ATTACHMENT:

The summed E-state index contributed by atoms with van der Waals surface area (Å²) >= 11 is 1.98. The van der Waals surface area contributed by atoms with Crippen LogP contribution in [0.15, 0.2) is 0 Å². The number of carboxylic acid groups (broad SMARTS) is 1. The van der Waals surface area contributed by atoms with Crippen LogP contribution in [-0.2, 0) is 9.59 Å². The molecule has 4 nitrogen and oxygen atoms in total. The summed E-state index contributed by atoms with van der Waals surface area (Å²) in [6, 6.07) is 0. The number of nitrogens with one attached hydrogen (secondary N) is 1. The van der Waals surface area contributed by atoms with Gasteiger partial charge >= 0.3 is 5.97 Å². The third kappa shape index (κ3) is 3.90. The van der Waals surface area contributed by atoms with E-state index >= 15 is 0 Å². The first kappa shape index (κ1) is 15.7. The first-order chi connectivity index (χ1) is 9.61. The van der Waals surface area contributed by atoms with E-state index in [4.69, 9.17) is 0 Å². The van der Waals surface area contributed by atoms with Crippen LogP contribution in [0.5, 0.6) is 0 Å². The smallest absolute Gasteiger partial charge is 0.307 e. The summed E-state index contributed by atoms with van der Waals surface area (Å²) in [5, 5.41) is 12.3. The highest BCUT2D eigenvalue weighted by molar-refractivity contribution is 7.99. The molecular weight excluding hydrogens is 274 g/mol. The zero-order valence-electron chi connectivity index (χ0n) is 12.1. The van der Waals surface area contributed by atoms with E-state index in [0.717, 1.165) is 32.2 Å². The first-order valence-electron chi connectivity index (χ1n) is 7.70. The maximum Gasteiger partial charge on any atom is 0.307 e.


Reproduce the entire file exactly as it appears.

The summed E-state index contributed by atoms with van der Waals surface area (Å²) >= 11 is 1.98. The van der Waals surface area contributed by atoms with Crippen LogP contribution in [0.15, 0.2) is 0 Å². The number of carboxylic acid groups (broad SMARTS) is 1. The van der Waals surface area contributed by atoms with Crippen LogP contribution in [-0.2, 0) is 9.59 Å². The molecule has 4 nitrogen and oxygen atoms in total. The summed E-state index contributed by atoms with van der Waals surface area (Å²) in [6, 6.07) is 0. The number of nitrogens with one attached hydrogen (secondary N) is 1. The van der Waals surface area contributed by atoms with Gasteiger partial charge >= 0.3 is 5.97 Å². The third kappa shape index (κ3) is 3.90. The van der Waals surface area contributed by atoms with E-state index >= 15 is 0 Å². The first kappa shape index (κ1) is 15.7. The first-order chi connectivity index (χ1) is 9.61. The van der Waals surface area contributed by atoms with E-state index in [4.69, 9.17) is 0 Å². The van der Waals surface area contributed by atoms with Crippen LogP contribution in [0.5, 0.6) is 0 Å². The smallest absolute Gasteiger partial charge is 0.307 e. The summed E-state index contributed by atoms with van der Waals surface area (Å²) in [5, 5.41) is 12.3. The highest BCUT2D eigenvalue weighted by molar-refractivity contribution is 7.99. The molecular weight excluding hydrogens is 274 g/mol. The zero-order valence-electron chi connectivity index (χ0n) is 12.1. The van der Waals surface area contributed by atoms with E-state index in [0.717, 1.165) is 32.2 Å². The first-order valence-electron chi connectivity index (χ1n) is 7.70. The maximum Gasteiger partial charge on any atom is 0.307 e.